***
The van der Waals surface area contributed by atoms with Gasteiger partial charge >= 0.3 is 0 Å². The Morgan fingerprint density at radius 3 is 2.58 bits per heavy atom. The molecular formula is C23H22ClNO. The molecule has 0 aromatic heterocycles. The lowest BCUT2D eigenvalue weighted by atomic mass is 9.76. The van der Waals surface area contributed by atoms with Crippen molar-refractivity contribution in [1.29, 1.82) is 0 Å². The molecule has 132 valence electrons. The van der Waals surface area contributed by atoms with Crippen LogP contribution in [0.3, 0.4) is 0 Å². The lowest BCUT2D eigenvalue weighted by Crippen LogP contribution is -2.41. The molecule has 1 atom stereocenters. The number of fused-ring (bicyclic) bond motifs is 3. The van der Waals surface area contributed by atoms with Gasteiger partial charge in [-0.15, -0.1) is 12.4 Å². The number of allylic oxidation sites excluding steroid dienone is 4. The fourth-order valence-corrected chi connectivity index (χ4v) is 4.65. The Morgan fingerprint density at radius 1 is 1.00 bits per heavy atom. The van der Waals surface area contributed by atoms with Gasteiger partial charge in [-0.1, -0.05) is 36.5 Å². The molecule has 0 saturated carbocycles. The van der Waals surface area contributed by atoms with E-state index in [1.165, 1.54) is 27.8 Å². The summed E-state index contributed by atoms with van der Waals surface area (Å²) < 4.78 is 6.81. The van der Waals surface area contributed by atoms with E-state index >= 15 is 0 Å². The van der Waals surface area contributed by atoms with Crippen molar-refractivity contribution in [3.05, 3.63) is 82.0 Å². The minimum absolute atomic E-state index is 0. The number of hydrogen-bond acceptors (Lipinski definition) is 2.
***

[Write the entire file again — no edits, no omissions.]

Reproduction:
The van der Waals surface area contributed by atoms with Gasteiger partial charge >= 0.3 is 0 Å². The Morgan fingerprint density at radius 3 is 2.58 bits per heavy atom. The molecular formula is C23H22ClNO. The molecule has 0 aromatic heterocycles. The lowest BCUT2D eigenvalue weighted by atomic mass is 9.76. The van der Waals surface area contributed by atoms with Crippen molar-refractivity contribution in [1.29, 1.82) is 0 Å². The molecule has 132 valence electrons. The van der Waals surface area contributed by atoms with Crippen LogP contribution in [0.3, 0.4) is 0 Å². The lowest BCUT2D eigenvalue weighted by Crippen LogP contribution is -2.41. The molecule has 1 atom stereocenters. The number of fused-ring (bicyclic) bond motifs is 3. The van der Waals surface area contributed by atoms with Gasteiger partial charge in [-0.15, -0.1) is 12.4 Å². The number of allylic oxidation sites excluding steroid dienone is 4. The fourth-order valence-corrected chi connectivity index (χ4v) is 4.65. The Morgan fingerprint density at radius 1 is 1.00 bits per heavy atom. The van der Waals surface area contributed by atoms with Gasteiger partial charge in [-0.1, -0.05) is 36.5 Å². The molecule has 0 saturated carbocycles. The van der Waals surface area contributed by atoms with E-state index in [1.165, 1.54) is 27.8 Å². The summed E-state index contributed by atoms with van der Waals surface area (Å²) < 4.78 is 6.81. The van der Waals surface area contributed by atoms with E-state index >= 15 is 0 Å². The van der Waals surface area contributed by atoms with Crippen molar-refractivity contribution in [3.05, 3.63) is 82.0 Å². The minimum absolute atomic E-state index is 0. The number of hydrogen-bond acceptors (Lipinski definition) is 2.